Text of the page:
Physiology and Behavior 61(5): 737-741, 1997.
Montgomery GH, Bovbjerg DH
Previous research on anticipatory nausea in cancer patients has focused on its occurrence in the clinic before chemotherapy infusions. The present study is the first, to our knowledge, to examine the development of anticipatory nausea across eight chemotherapy infusions for three time periods (night before, morning of, and immediately prior to each infusion). Based on classical conditioning experiments conducted with animal subjects, we hypothesized that the severity of anticipatory nausea would increase as the time for scheduled infusions approached. Eighty-two women diagnosed with Stage I or II breast cancer were assessed for the intensity of anticipatory nausea at three time periods prior to eight scheduled infusions of outpatient adjuvant chemotherapy. Analyses indicated a significant interaction between number of infusions experienced and temporal proximity to the infusion, supporting the hypothesis. Changes in the severity of anticipatory nausea across infusions were consistent with conditioned learning predictions. These results contribute to a growing recognition of the importance of conditioning principles for understanding side effects of chemotherapy for cancer and may have implications for the management of side effects secondary to a variety of pharmacotherapies in clinical practice.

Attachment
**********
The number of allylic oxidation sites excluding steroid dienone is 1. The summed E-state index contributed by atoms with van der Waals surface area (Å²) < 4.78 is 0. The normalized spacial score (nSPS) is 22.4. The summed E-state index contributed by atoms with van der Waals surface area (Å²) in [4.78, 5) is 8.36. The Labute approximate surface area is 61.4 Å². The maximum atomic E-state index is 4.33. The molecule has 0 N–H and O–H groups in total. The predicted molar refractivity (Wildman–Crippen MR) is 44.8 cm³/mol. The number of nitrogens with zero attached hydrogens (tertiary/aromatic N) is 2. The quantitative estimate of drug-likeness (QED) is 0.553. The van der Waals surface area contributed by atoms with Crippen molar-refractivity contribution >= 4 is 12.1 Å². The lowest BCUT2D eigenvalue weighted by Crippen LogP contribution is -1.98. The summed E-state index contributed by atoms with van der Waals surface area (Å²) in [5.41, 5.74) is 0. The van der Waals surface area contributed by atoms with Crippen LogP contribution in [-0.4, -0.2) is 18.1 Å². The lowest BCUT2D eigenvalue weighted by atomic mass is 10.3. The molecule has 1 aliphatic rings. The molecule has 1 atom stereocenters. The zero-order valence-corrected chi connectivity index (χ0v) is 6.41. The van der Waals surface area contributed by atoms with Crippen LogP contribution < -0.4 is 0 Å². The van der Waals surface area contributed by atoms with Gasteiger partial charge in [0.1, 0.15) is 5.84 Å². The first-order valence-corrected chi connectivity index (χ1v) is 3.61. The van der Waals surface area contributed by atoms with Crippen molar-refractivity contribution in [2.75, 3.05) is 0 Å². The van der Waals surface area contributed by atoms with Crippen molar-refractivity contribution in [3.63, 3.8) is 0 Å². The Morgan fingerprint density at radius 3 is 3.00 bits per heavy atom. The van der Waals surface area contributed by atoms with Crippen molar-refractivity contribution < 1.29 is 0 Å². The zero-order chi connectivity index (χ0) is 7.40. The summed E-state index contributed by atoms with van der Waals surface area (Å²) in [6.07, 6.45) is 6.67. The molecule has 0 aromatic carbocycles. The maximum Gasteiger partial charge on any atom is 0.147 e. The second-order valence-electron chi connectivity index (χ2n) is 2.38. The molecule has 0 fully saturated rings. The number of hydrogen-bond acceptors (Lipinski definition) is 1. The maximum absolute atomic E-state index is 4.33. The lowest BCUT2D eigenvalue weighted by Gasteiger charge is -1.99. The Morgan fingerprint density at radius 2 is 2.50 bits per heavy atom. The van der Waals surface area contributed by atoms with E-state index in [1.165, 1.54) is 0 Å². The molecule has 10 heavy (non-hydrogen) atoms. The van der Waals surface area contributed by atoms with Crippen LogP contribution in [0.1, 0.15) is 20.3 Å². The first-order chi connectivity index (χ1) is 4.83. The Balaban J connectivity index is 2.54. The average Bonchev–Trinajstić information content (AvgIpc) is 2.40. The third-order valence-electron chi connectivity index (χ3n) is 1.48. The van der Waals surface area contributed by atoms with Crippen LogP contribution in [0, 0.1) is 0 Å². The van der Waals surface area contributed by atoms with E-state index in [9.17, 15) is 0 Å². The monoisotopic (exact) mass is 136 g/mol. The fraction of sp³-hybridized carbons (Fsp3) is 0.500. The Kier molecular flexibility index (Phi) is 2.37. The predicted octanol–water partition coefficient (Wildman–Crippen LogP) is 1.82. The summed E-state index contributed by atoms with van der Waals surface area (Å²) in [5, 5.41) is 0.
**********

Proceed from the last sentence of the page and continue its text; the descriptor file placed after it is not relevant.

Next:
Rheinische Friedrich- Wilhelms- Universität Bonn